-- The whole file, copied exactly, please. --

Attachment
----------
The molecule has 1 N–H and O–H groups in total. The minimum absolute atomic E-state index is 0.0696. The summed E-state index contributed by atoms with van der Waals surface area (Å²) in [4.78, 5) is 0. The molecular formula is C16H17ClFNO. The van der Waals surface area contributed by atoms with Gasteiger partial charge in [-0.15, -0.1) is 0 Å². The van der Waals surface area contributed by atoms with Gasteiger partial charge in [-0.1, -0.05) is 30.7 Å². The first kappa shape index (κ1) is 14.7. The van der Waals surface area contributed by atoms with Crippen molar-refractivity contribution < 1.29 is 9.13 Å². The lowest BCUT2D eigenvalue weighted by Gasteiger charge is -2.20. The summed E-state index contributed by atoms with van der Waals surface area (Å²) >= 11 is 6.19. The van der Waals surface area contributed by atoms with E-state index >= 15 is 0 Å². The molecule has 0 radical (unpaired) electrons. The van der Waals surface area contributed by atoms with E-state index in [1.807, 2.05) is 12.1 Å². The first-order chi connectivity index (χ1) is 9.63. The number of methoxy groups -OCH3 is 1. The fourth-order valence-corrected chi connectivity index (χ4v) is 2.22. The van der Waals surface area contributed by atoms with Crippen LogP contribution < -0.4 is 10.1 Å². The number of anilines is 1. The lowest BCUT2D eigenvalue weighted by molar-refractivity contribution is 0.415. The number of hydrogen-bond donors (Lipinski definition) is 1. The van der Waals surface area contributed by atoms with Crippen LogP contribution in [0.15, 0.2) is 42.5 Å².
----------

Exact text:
The molecule has 1 N–H and O–H groups in total. The minimum absolute atomic E-state index is 0.0696. The summed E-state index contributed by atoms with van der Waals surface area (Å²) in [4.78, 5) is 0. The molecular formula is C16H17ClFNO. The van der Waals surface area contributed by atoms with Gasteiger partial charge in [-0.15, -0.1) is 0 Å². The van der Waals surface area contributed by atoms with Gasteiger partial charge in [-0.1, -0.05) is 30.7 Å². The first kappa shape index (κ1) is 14.7. The van der Waals surface area contributed by atoms with Crippen molar-refractivity contribution < 1.29 is 9.13 Å². The lowest BCUT2D eigenvalue weighted by Gasteiger charge is -2.20. The summed E-state index contributed by atoms with van der Waals surface area (Å²) >= 11 is 6.19. The van der Waals surface area contributed by atoms with E-state index >= 15 is 0 Å². The molecule has 0 radical (unpaired) electrons. The van der Waals surface area contributed by atoms with E-state index in [1.807, 2.05) is 12.1 Å². The first-order chi connectivity index (χ1) is 9.63. The number of methoxy groups -OCH3 is 1. The fourth-order valence-corrected chi connectivity index (χ4v) is 2.22. The van der Waals surface area contributed by atoms with Crippen LogP contribution < -0.4 is 10.1 Å². The number of anilines is 1. The lowest BCUT2D eigenvalue weighted by molar-refractivity contribution is 0.415. The number of hydrogen-bond donors (Lipinski definition) is 1. The van der Waals surface area contributed by atoms with Crippen LogP contribution in [0.15, 0.2) is 42.5 Å².